EEOC Provides Guidance on COVID-19 Testing in the Workplace as Employers Prepare for Lifting of Stay at Home Orders

Lewitt Hackman

Lewitt Hackman

Screening employees and customers prior to permitting them to enter a business has become the primary method used in an effort to prevent further spread of COVID-19 in the workplace. Until recently employers were left without official guidance on the permissible extent of screening in light of laws that restrict employers from making certain medical-related inquiries, including the Americans with Disabilities Act (ADA) or the Fair Employment and Housing Act (FEHA).

On April 23, 2020 the Equal Employment Opportunity Commission (EEOC) – the agency charged with enforcing the ADA – updated its guidance related to the intersection of COVID-19 and the ADA in the workplace to address COVID-19 testing. Here are some highlights:

Tests to detect the presence of the COVID-19 Virus:

An employer may administer COVID-19 testing to employees before they enter the workplace to determine if they have the virus. This guidance is based on the principle that an employee with the virus will pose a “direct threat” to the health of others. In contrast, if a workplace is situated in such a way that an employee does not pose a direct threat to the health of others, it could be the case that testing would not be permissible.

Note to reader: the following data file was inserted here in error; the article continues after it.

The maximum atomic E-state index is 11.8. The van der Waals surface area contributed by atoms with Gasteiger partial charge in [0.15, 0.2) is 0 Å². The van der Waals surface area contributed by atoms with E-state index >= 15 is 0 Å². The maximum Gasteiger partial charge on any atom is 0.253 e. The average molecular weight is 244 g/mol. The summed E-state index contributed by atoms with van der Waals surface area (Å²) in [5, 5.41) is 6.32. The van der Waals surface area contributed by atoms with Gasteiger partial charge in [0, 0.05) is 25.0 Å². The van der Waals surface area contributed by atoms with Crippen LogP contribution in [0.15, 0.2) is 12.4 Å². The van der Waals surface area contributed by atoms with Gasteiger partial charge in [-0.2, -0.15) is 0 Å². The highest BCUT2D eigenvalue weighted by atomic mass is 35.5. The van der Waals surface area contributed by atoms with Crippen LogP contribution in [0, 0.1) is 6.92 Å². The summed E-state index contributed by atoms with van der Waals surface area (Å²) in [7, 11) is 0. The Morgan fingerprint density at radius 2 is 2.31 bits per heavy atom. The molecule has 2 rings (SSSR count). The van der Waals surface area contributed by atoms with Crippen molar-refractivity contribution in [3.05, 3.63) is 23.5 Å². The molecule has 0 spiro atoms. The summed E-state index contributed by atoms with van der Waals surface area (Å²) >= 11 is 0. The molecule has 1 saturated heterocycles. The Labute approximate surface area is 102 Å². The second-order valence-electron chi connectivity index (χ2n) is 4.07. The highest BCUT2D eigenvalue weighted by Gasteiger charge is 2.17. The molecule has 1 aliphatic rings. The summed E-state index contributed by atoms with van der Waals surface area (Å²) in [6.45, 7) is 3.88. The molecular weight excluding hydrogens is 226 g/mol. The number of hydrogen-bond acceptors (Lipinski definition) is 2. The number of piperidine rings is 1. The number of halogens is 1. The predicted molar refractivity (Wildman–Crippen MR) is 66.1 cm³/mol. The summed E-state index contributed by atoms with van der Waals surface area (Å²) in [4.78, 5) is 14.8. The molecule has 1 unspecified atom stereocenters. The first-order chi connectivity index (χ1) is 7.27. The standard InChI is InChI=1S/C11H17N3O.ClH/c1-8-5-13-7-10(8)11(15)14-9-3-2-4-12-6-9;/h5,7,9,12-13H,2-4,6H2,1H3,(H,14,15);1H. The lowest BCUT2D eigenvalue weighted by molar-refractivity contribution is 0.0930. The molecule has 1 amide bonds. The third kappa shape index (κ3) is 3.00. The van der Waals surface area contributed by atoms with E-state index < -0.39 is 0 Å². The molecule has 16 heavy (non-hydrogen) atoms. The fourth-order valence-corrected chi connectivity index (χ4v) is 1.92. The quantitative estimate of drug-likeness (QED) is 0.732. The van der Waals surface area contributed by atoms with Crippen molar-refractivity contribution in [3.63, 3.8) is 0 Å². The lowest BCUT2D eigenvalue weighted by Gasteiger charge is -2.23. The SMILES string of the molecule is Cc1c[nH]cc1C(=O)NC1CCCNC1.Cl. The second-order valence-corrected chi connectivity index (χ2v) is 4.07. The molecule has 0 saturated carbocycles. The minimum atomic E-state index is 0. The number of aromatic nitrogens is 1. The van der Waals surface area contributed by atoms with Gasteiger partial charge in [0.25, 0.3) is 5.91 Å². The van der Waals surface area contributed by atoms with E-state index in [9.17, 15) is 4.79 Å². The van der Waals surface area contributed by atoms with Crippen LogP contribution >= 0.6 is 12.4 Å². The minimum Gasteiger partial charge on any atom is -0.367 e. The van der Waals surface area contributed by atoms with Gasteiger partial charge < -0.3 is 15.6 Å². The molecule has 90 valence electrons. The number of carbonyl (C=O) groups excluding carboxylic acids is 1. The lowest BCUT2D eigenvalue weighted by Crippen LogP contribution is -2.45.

If an employer decides to implement testing, the employer should ensure the tests are accurate and reliable. The EEOC suggests employers review guidance from the Food and Drug Administration, Centers for Disease Control & Prevention, and other public health authorities about what tests are considered safe and accurate.

Temperature Taking:

An employer may require all employees to have a daily temperature check before entering the workplace and maintain a log of the results. Guidance from the Department of Fair Employment & Housing (DFEH) – the agency charged with enforcing the FEHA – is consistent, stating employers may measure body temperature “for the limited purpose of evaluating the risk that employee’s presence poses to others in the workplace as a result of the COVID-19 pandemic.” The DFEH has not yet issued guidance on testing for the actual COVID-19 virus.

Employers Must Maintain Confidentiality of Test Results and Other Medical Information:

The ADA and FEHA require all medical information about a particular employee be stored separately from the employee’s personnel file to limit access to this confidential information. An employer may store all medical information related to COVID-19 in existing medical files. This includes an employee’s statement that he/she has the disease or suspects he/she has the disease, or the employer’s notes or other documentation from questioning an employee about symptoms.

DISCLAIMER: Because of the generality of this update, the information provided herein may not be applicable in all situations and should not be acted upon without specific legal advice based on particular situations.

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